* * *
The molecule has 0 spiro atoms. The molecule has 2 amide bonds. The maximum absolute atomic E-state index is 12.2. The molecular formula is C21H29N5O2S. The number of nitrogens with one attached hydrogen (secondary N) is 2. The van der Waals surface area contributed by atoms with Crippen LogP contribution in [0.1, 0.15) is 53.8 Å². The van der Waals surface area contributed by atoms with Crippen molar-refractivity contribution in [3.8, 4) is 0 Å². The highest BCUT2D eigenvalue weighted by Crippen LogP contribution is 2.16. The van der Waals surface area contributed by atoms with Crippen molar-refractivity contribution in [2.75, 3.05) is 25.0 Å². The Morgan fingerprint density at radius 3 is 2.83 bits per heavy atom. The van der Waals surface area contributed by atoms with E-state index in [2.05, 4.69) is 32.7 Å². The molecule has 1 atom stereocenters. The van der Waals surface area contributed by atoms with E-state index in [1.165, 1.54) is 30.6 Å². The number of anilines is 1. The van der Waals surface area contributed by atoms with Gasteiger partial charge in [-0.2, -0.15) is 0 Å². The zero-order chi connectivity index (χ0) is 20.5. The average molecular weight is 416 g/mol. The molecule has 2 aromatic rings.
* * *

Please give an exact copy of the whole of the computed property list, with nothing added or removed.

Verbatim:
The molecule has 0 spiro atoms. The molecule has 2 amide bonds. The maximum absolute atomic E-state index is 12.2. The molecular formula is C21H29N5O2S. The number of nitrogens with one attached hydrogen (secondary N) is 2. The van der Waals surface area contributed by atoms with Crippen LogP contribution in [0.1, 0.15) is 53.8 Å². The van der Waals surface area contributed by atoms with Crippen molar-refractivity contribution in [3.8, 4) is 0 Å². The highest BCUT2D eigenvalue weighted by Crippen LogP contribution is 2.16. The van der Waals surface area contributed by atoms with Crippen molar-refractivity contribution in [2.75, 3.05) is 25.0 Å². The Morgan fingerprint density at radius 3 is 2.83 bits per heavy atom. The van der Waals surface area contributed by atoms with E-state index in [2.05, 4.69) is 32.7 Å². The molecule has 1 atom stereocenters. The van der Waals surface area contributed by atoms with E-state index in [1.165, 1.54) is 30.6 Å². The number of anilines is 1. The van der Waals surface area contributed by atoms with Gasteiger partial charge in [-0.2, -0.15) is 0 Å². The zero-order chi connectivity index (χ0) is 20.5. The average molecular weight is 416 g/mol. The molecule has 2 aromatic rings.